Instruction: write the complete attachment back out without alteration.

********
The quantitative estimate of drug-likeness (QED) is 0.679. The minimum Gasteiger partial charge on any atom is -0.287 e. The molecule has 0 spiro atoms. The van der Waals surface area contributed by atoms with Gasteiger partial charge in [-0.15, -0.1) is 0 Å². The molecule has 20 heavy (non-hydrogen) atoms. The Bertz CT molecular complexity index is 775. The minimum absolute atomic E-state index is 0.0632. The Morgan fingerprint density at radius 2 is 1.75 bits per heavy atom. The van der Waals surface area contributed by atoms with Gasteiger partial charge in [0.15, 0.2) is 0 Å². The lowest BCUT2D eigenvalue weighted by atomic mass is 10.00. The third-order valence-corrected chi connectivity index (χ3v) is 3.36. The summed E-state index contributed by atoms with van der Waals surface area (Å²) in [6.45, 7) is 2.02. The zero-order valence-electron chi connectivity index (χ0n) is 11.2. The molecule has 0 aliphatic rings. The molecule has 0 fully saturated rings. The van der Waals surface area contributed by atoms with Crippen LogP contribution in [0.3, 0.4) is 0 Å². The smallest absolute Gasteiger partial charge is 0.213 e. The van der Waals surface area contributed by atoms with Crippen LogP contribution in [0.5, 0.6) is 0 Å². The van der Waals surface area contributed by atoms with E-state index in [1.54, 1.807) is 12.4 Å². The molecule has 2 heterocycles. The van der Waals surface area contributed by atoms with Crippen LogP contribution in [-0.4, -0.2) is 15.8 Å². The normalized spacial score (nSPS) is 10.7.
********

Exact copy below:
The quantitative estimate of drug-likeness (QED) is 0.679. The minimum Gasteiger partial charge on any atom is -0.287 e. The molecule has 0 spiro atoms. The van der Waals surface area contributed by atoms with Gasteiger partial charge in [-0.15, -0.1) is 0 Å². The molecule has 20 heavy (non-hydrogen) atoms. The Bertz CT molecular complexity index is 775. The minimum absolute atomic E-state index is 0.0632. The Morgan fingerprint density at radius 2 is 1.75 bits per heavy atom. The van der Waals surface area contributed by atoms with Gasteiger partial charge in [0.15, 0.2) is 0 Å². The lowest BCUT2D eigenvalue weighted by atomic mass is 10.00. The third-order valence-corrected chi connectivity index (χ3v) is 3.36. The summed E-state index contributed by atoms with van der Waals surface area (Å²) in [6.45, 7) is 2.02. The zero-order valence-electron chi connectivity index (χ0n) is 11.2. The molecule has 0 aliphatic rings. The molecule has 0 fully saturated rings. The van der Waals surface area contributed by atoms with Crippen LogP contribution in [0.3, 0.4) is 0 Å². The smallest absolute Gasteiger partial charge is 0.213 e. The van der Waals surface area contributed by atoms with Crippen LogP contribution in [0.5, 0.6) is 0 Å². The van der Waals surface area contributed by atoms with E-state index in [1.54, 1.807) is 12.4 Å². The molecule has 2 heterocycles. The van der Waals surface area contributed by atoms with Crippen LogP contribution in [-0.4, -0.2) is 15.8 Å². The normalized spacial score (nSPS) is 10.7.